Apple, along with Intel, is of course an investor with a ten percent stake in Imagination Technologies, the UK-based fabless semiconductor maker. Chipworks also focused on a portion of the A7 chip called Secure Enclave where Apple says fingerprint profile is stored securely and walled off from the entire system, except the Touch ID circuitry…
As we reported Monday, a retooled version of Apple’s $99 set-top box has been found to have a die-shrunk version of the iPad 2’s A5 chip rather than the A5X package, as previously speculated. Some market watchers even thought the new package is fabbed on Taiwan Semiconductor Manufacturing Company’s (TSMC) new 28-nanometer process. However, after conducting a thorough analysis of the silicon under sophisticated microscopes, chip wizards over at Chipworks and Silicon-IP have determined that the new A5 package is being fabbed on Samsung’s 32-nanometer process after all…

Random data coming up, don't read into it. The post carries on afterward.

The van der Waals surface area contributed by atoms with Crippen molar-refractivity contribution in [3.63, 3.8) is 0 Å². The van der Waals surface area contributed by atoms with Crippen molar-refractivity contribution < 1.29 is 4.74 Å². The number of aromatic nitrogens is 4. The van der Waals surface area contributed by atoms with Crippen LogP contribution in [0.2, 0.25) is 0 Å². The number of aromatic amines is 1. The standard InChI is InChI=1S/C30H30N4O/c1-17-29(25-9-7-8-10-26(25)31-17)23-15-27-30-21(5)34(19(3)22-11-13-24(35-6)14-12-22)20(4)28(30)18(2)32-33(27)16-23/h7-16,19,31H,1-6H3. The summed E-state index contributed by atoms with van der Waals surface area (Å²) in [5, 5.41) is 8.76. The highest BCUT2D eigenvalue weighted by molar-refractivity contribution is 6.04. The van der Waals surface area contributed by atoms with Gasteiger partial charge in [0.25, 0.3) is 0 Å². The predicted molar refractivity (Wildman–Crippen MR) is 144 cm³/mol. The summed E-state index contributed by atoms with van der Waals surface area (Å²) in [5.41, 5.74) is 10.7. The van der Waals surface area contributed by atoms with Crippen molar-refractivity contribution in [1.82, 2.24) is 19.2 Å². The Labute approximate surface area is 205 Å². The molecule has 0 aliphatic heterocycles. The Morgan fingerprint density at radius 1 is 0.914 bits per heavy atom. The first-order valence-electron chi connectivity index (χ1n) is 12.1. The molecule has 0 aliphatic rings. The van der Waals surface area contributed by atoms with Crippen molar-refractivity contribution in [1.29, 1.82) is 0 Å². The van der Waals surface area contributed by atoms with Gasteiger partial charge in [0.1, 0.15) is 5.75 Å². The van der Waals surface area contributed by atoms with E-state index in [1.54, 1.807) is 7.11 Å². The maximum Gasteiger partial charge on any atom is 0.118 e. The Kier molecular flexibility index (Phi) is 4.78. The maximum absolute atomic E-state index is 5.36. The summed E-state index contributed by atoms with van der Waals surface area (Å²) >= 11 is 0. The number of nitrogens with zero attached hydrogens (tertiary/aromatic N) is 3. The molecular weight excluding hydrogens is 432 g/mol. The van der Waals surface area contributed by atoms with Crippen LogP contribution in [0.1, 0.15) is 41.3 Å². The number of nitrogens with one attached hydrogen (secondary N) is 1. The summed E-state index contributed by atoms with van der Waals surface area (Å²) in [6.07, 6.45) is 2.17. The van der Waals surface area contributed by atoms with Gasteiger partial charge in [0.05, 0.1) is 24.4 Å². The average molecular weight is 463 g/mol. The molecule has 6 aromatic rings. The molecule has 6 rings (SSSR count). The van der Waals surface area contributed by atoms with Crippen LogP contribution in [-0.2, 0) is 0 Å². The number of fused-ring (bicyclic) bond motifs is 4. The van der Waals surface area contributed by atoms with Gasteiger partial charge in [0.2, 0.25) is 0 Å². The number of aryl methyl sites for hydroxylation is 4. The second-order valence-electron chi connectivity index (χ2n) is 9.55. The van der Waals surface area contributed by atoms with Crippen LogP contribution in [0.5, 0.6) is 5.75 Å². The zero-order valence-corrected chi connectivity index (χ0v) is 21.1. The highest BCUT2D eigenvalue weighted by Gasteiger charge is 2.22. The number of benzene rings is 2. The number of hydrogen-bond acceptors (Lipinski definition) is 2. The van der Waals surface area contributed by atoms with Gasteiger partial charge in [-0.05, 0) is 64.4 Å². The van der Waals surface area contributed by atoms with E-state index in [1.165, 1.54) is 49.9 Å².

There’s been a lot of talk about Apple’s new dock connector lately. The company replaced its decade-old 30-pin connector with a new 9-pin Lightning plug in its latest round of iPhone and iPod refreshes last month.
Apple has reportedly added an authentication chip to its new cable to keep third party companies from making unapproved accessories. So the smart folks over at Chipworks decided to take a closer look at it…
The A6 is clearly a beast of a chip, not just in terms of sheer power but also in delivering the world’s first phone powered by ARM’s Cortex-A15 CPU platform, completely customized to Apple’s needs. In addition to two CPU cores, the first diffusion image by UBM TechInsights has also showed three GPUs.
And now, repair wizards iFixit teamed up with chip experts Chipworks who put the A6 silicon under a sophisticated microscope. Here’s what we could glean from so-called “floorplans”…